A BUDGET delivering an unprecedented fourth consecutive year of local authority funding reductions will be debated and put forward by Cumbria County Council’s cabinet when it meets on 30 January.

The central government funding settlement for Cumbria over the next three years (2014-17) means the authority has to save £89million.

At the same time, the government has yet to announce the level of council tax increase that would require a referendum to be held.

The £89m needed over the next three years is on top of £88m which the council has already saved since 2010/11. The savings challenge has become even tougher in recent weeks, as the full details of last month’s local government funding settlement have emerged.

More precise information on specific grant streams has come from government and the council is now working on the basis of needing to save £89m rather than the previous forecast of £80m. Savings for each year are £24.4m in 2014/15; £35.4m in 2015/16 and £30m in 2016/17.

All told, the council is losing one in every four pounds which it used to receive to fund local services.

Since October the council has been publicly consulting on a set of saving proposals which, added together, would deliver the £24.4m which the council needs to find in 2014/15.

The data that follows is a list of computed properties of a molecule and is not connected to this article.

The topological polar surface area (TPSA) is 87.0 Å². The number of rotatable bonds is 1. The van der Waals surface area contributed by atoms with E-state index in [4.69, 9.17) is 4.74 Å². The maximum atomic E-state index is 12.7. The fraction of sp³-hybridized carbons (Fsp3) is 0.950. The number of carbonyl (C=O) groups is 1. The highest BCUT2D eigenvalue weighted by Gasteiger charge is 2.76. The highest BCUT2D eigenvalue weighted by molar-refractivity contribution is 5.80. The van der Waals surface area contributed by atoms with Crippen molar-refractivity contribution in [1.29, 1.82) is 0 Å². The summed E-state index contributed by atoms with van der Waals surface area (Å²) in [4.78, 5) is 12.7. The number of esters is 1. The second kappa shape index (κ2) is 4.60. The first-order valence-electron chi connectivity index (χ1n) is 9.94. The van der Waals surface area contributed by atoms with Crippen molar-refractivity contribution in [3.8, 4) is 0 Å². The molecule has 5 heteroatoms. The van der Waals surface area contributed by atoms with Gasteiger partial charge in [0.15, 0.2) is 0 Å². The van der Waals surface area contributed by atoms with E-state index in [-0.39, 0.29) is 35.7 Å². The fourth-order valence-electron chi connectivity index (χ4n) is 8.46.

The proposals include a reduction in back-office costs, putting prevention before cure when it comes to health, safety and wellbeing, and working with communities to develop local solutions to some of the challenges facing different parts of Cumbria.

As well as asking the public, stakeholders, partners and county council staff to consider the savings propositions, the council is also asking people to consider whether the council should accept the government's council tax freeze grant for the fourth consecutive year.

Freezing council tax for the fourth year in a row would mean the council will need to make the full £24.4m in savings in 2014/15.

More than 1,500 individuals and organisations completed the council’s main budget consultation survey; with several hundred separate letters and emails, and a number of petitions, also received.

Those completing the budget consultation signalled their support for the vast majority of budget saving propositions – showing the Cumbrian public understand the magnitude of the council’s financial challenge and agree that difficult decisions have to be made.

Only three of the 35 propositions registered more disagreement than agreement: the proposal to cease all bus subsidies, implement operational changes in fire and rescue and introduce on-street parking charges.

The consultation was not a referendum but the number of responses was the highest the county council has ever received. But a spokesman said it was still not a statistically representative sample of public opinion in Cumbria.

IAt next week’s cabinet meeting a final budget will be recommended to a meeting of the Full Council on February 13 for consideration.

Coun Jo Stephenson, Cumbria County Council’s deputy leader and cabinet member for resources, said: “The choices before councillors are extremely difficult. This makes it even more important to listen to the views of people across Cumbria before making decisions, and why I am grateful to everyone who has taken time to take part in our budget savings consultation."